In this paper we present the development and characterization of Lanthanum modified Lead Zirconate Titanate (PLZT)-based Electro-optic (EO) devices for micromacined bio-photonics systems. Spatial light modulator and Dynamic programmable microlens array have been designed, fabricated and initial results have been obtained for such applications. Fully integrating light sources, detectors and dynamic filtering in recently emerging bio-photonics and Capillary Electrophoresis (CE) systems is of immediate need. An optical module that contains such devices was made using microfabrication technologies on the optically active PLZT ceramic wafer. A PLZT wafer was polished and sandwiched and bonded between 2 plastic wafers to form such optical module. Laser micromachining was implemented to etch precise, and well aligned via holes in the plastic wafers to provide windows for light sources and electrical connections to our devices. The electro-optic coefficient for the PLZT was measured in the longitudinal configuration, where light propagates in the direction of the applied field. A mathematical expression was derived for the lens effect on the far field diffraction pattern of the dynamic microlens. Such diffraction pattern can be used to measure the focal length variation with the applied voltage. Preliminary results show the variation of focal lens with the applied voltage that ranges from 50 to 300 volts.
Fiber Optics and MOEMS Switches
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MOEMS: enabling technologies for large optical cross-connects
Patrick B. Chu, Shi-sheng Lee, Sangtae Park, et al.
Rapid growth in demand for optical network capacity and the sudden maturation of wavelength-division-multiplexing (WDM) technologies have led to development of long-haul optical network systems that transport tens to hundreds of wavelengths per fiber, with each wavelength modulated at 10Gb/s or more. Micro-optical-electromechanical systems (MOEMS) devices, such as mirrors and lenses, are found to be the enabling technologies to build the next-generation cost-effective and reliable large port-count optical cross-connects (OXCs). While the basic roles of these MOEMS devices in an optical cross-connect are easily understood, the detailed mechanical design, electronics integration, packaging, control, and usage of these devices must reflect the stringent system requirements of the optical design and the electronic hardware of the network switch element. Due to the inter-dependence of many design parameters, manufacturing tolerances, and performance requirements, careful tradeoffs must be made to create reliable and manufacturable MOEMS devices. We describe various design tradeoffs and multi-disciplinary system considerations for building MOEMS-based large OXCs.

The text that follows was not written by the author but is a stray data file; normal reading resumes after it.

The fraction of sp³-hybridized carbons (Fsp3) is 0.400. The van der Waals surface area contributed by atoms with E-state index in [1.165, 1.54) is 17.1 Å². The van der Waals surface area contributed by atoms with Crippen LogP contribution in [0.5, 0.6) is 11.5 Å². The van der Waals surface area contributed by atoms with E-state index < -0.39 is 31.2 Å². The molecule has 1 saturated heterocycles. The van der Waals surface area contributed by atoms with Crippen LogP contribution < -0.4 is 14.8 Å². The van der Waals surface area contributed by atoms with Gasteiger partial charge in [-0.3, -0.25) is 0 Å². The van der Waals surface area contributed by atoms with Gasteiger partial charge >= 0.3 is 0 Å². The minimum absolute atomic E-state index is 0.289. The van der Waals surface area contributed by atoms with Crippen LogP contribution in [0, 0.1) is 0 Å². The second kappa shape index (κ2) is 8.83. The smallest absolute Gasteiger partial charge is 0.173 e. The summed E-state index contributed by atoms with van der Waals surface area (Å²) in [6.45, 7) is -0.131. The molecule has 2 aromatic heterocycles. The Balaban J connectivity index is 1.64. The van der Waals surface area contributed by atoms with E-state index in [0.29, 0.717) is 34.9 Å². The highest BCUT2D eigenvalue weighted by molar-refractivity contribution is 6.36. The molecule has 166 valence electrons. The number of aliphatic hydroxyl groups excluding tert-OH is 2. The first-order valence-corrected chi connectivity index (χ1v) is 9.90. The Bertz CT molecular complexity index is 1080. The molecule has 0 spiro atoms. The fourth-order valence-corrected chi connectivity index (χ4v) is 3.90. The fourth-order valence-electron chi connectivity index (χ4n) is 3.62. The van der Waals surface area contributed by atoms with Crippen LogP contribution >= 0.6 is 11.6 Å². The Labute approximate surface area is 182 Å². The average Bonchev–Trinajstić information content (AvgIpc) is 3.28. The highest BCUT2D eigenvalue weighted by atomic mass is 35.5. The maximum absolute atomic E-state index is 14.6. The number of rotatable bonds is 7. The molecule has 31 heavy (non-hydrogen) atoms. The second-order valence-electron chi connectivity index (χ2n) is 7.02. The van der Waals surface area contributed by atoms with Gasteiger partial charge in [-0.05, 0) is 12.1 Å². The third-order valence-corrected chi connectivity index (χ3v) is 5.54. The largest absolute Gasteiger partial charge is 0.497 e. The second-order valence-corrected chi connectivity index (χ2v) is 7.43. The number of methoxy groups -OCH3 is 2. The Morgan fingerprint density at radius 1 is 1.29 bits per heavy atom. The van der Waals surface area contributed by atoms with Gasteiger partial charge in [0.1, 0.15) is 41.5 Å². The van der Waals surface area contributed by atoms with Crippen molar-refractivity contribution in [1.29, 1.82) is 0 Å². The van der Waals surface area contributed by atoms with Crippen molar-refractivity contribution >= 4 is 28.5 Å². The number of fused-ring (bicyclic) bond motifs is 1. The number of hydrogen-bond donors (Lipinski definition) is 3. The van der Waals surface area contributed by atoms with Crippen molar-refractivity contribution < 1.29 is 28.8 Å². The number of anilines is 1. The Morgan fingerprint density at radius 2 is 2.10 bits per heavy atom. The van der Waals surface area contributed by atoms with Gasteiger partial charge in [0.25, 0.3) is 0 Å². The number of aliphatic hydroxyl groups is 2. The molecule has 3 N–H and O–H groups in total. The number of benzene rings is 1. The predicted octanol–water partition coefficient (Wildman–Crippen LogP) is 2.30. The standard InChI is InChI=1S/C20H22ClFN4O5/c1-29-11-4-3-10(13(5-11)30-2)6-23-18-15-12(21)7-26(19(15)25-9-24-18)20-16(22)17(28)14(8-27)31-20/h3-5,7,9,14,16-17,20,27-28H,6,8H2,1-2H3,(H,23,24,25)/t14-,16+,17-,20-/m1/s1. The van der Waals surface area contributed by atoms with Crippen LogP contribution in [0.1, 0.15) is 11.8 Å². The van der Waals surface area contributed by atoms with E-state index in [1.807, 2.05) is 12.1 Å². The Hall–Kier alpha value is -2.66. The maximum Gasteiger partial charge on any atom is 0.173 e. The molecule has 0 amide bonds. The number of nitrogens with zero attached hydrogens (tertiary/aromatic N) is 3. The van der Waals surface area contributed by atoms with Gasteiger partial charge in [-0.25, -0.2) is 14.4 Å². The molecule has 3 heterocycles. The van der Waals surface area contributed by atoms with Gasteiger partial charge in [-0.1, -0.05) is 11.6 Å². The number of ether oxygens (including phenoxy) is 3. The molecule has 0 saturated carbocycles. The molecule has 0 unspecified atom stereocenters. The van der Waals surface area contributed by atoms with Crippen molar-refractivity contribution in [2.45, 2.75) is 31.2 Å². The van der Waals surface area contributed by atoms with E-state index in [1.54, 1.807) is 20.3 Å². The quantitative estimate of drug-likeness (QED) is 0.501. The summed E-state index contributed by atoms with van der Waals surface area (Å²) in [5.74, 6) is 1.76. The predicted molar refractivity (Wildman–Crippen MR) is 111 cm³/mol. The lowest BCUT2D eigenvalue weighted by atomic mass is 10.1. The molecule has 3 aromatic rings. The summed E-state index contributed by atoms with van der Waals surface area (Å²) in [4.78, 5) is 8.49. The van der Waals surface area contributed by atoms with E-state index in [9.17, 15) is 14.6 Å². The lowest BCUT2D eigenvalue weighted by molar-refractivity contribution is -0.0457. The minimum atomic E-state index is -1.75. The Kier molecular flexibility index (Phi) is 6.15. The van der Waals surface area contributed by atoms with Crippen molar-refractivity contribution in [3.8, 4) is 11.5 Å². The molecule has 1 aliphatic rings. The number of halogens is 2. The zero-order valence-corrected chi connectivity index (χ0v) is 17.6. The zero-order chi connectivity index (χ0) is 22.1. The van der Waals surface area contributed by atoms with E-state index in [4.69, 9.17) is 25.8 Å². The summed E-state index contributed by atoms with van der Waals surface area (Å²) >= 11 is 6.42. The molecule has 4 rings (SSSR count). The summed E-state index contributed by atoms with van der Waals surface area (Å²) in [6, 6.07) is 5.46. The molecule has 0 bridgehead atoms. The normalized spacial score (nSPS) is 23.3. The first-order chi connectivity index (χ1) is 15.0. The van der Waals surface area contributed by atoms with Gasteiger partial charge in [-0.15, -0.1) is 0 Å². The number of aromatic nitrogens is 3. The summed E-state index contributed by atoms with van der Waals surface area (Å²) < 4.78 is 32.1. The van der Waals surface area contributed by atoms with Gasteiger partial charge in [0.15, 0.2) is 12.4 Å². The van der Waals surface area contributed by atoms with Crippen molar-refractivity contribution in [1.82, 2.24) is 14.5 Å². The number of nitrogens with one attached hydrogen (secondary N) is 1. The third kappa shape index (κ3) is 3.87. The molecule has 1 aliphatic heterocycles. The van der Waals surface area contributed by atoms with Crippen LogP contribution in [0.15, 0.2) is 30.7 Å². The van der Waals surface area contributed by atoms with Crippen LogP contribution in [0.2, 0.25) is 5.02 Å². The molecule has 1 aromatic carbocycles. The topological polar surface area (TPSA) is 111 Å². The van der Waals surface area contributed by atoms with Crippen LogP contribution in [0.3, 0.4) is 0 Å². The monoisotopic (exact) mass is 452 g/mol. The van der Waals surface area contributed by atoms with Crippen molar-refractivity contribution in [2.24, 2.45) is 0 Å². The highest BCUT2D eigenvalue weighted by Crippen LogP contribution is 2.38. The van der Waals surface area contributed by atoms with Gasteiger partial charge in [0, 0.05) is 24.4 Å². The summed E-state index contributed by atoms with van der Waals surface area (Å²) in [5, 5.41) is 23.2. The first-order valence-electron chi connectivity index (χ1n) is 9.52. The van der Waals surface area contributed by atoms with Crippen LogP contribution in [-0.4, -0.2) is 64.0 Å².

Self-assembly of surface-micromachined structures using electrostatic attraction
The paper extends the work done using micro-fabricated hinges in surface micromachining to create fully 3D devices. These devices include free-space micro-optic systems and various sensors. While these applications are interesting, the assembly process is difficult. We present the basic theory and process necessary to perform the assembly using electrostatic interactions. The process is easy and reliable. We were able to lift early prototype mirrors with voltages as low as 35 volts.
Fast 1x2 and 2x2 fiber optic switches with piezoelectric actuation
Rolf Goering, Kay Kubitz
A novel design of a microoptical fiberoptic 2 x 2 and 1 x 2 switch is presented. The fiber input and output ports are realized with the use of silicon V-grove fiber arrays. The input beams are collimated by a microlens array consisting of two lenslets, separated by the same pitch as the fibers. These two collimated beams which are extremely parallel to each other, are focused into one spot by a simple plano-convex lens. The focal length of the microlenses and this plano-convex lens determine the magnification of the mode field diameter of the fiber. Switching is performed by using a special two-sided high reflectivity mirror placed in the focal plane of the plano-convex lens, with the use of a high speed piezoelectric actuator. For the microlens array - fiber array mounting process a special setup has been built up, allowing for semi-automatic alignment. The assembly technology for all the single components and modules is described, gluing is used as the main fixing techniques. First prototypes show excellent optical parameters (1.5 dB insertion loss, -70 dB crosstalk) and very short switching time of 0.3 ms.